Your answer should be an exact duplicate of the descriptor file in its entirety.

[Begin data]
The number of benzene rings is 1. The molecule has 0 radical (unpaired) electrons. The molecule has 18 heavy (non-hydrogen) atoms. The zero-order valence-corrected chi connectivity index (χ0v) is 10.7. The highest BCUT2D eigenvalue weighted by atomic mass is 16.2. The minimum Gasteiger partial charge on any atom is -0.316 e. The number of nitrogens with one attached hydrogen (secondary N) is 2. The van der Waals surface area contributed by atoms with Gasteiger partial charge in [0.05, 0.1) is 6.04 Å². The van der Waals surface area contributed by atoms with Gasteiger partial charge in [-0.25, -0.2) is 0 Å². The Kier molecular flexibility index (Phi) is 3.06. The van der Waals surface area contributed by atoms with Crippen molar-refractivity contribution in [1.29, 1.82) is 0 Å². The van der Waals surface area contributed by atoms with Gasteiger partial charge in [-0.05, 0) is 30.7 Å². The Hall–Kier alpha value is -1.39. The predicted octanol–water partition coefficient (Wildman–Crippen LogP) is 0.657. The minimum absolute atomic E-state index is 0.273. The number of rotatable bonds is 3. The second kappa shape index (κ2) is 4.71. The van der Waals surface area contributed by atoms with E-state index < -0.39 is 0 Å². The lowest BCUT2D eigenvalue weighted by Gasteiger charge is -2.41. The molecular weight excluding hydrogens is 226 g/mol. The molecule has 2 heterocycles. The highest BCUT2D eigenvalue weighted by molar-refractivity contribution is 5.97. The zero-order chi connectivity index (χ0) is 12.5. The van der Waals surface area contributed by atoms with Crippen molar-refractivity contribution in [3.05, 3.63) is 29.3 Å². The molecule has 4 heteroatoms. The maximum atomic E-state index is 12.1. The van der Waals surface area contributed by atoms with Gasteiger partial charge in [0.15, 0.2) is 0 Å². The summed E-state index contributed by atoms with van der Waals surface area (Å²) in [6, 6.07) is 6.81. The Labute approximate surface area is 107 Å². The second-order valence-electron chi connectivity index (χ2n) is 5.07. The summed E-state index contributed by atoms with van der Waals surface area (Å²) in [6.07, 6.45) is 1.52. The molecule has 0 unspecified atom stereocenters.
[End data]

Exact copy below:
The number of benzene rings is 1. The molecule has 0 radical (unpaired) electrons. The molecule has 18 heavy (non-hydrogen) atoms. The zero-order valence-corrected chi connectivity index (χ0v) is 10.7. The highest BCUT2D eigenvalue weighted by atomic mass is 16.2. The minimum Gasteiger partial charge on any atom is -0.316 e. The number of nitrogens with one attached hydrogen (secondary N) is 2. The van der Waals surface area contributed by atoms with Gasteiger partial charge in [0.05, 0.1) is 6.04 Å². The van der Waals surface area contributed by atoms with Gasteiger partial charge in [-0.25, -0.2) is 0 Å². The Kier molecular flexibility index (Phi) is 3.06. The van der Waals surface area contributed by atoms with Crippen molar-refractivity contribution in [1.29, 1.82) is 0 Å². The van der Waals surface area contributed by atoms with Gasteiger partial charge in [-0.05, 0) is 30.7 Å². The Hall–Kier alpha value is -1.39. The predicted octanol–water partition coefficient (Wildman–Crippen LogP) is 0.657. The minimum absolute atomic E-state index is 0.273. The number of rotatable bonds is 3. The second kappa shape index (κ2) is 4.71. The van der Waals surface area contributed by atoms with E-state index < -0.39 is 0 Å². The lowest BCUT2D eigenvalue weighted by Gasteiger charge is -2.41. The molecular weight excluding hydrogens is 226 g/mol. The molecule has 2 heterocycles. The highest BCUT2D eigenvalue weighted by molar-refractivity contribution is 5.97. The zero-order chi connectivity index (χ0) is 12.5. The van der Waals surface area contributed by atoms with Crippen molar-refractivity contribution in [3.05, 3.63) is 29.3 Å². The molecule has 4 heteroatoms. The maximum atomic E-state index is 12.1. The van der Waals surface area contributed by atoms with Gasteiger partial charge in [0.15, 0.2) is 0 Å². The summed E-state index contributed by atoms with van der Waals surface area (Å²) in [6, 6.07) is 6.81. The Labute approximate surface area is 107 Å². The second-order valence-electron chi connectivity index (χ2n) is 5.07. The summed E-state index contributed by atoms with van der Waals surface area (Å²) in [6.07, 6.45) is 1.52. The molecule has 0 unspecified atom stereocenters.